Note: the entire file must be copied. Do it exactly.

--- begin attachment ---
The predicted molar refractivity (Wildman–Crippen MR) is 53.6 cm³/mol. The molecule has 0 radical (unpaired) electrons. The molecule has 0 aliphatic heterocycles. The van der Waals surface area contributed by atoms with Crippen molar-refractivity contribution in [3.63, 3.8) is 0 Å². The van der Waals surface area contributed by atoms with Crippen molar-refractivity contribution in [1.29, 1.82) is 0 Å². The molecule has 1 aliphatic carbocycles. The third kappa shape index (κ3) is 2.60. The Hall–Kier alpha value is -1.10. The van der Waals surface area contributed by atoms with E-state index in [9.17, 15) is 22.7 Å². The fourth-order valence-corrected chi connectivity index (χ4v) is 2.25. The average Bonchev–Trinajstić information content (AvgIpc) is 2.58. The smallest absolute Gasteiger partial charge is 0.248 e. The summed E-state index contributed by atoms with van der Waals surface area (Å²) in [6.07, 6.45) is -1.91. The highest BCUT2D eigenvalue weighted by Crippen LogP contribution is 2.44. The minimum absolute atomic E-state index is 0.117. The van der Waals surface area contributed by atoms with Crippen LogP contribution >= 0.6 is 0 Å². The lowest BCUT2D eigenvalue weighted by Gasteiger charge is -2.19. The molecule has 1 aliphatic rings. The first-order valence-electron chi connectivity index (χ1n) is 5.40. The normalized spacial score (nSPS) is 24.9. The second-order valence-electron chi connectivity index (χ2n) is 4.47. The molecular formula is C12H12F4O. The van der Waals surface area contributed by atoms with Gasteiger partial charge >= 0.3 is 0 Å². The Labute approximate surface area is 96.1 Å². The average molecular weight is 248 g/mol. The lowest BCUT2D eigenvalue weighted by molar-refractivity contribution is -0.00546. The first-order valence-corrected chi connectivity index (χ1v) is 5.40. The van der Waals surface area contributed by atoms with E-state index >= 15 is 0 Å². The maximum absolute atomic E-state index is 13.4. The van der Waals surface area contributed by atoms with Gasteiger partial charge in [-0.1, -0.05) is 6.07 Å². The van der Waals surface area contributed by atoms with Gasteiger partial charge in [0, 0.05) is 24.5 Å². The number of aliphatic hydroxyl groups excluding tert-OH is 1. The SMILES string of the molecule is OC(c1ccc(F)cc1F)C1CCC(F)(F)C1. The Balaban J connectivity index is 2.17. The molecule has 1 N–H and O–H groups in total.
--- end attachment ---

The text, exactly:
The predicted molar refractivity (Wildman–Crippen MR) is 53.6 cm³/mol. The molecule has 0 radical (unpaired) electrons. The molecule has 0 aliphatic heterocycles. The van der Waals surface area contributed by atoms with Crippen molar-refractivity contribution in [3.63, 3.8) is 0 Å². The van der Waals surface area contributed by atoms with Crippen molar-refractivity contribution in [1.29, 1.82) is 0 Å². The molecule has 1 aliphatic carbocycles. The third kappa shape index (κ3) is 2.60. The Hall–Kier alpha value is -1.10. The van der Waals surface area contributed by atoms with E-state index in [9.17, 15) is 22.7 Å². The fourth-order valence-corrected chi connectivity index (χ4v) is 2.25. The average Bonchev–Trinajstić information content (AvgIpc) is 2.58. The smallest absolute Gasteiger partial charge is 0.248 e. The summed E-state index contributed by atoms with van der Waals surface area (Å²) in [6.07, 6.45) is -1.91. The highest BCUT2D eigenvalue weighted by Crippen LogP contribution is 2.44. The minimum absolute atomic E-state index is 0.117. The van der Waals surface area contributed by atoms with Crippen LogP contribution >= 0.6 is 0 Å². The lowest BCUT2D eigenvalue weighted by Gasteiger charge is -2.19. The molecule has 1 aliphatic rings. The first-order valence-electron chi connectivity index (χ1n) is 5.40. The normalized spacial score (nSPS) is 24.9. The second-order valence-electron chi connectivity index (χ2n) is 4.47. The molecular formula is C12H12F4O. The van der Waals surface area contributed by atoms with Gasteiger partial charge >= 0.3 is 0 Å². The Labute approximate surface area is 96.1 Å². The average molecular weight is 248 g/mol. The lowest BCUT2D eigenvalue weighted by molar-refractivity contribution is -0.00546. The first-order valence-corrected chi connectivity index (χ1v) is 5.40. The van der Waals surface area contributed by atoms with E-state index >= 15 is 0 Å². The maximum absolute atomic E-state index is 13.4. The van der Waals surface area contributed by atoms with Gasteiger partial charge in [-0.1, -0.05) is 6.07 Å². The van der Waals surface area contributed by atoms with Gasteiger partial charge in [0, 0.05) is 24.5 Å². The number of aliphatic hydroxyl groups excluding tert-OH is 1. The SMILES string of the molecule is OC(c1ccc(F)cc1F)C1CCC(F)(F)C1. The Balaban J connectivity index is 2.17. The molecule has 1 N–H and O–H groups in total.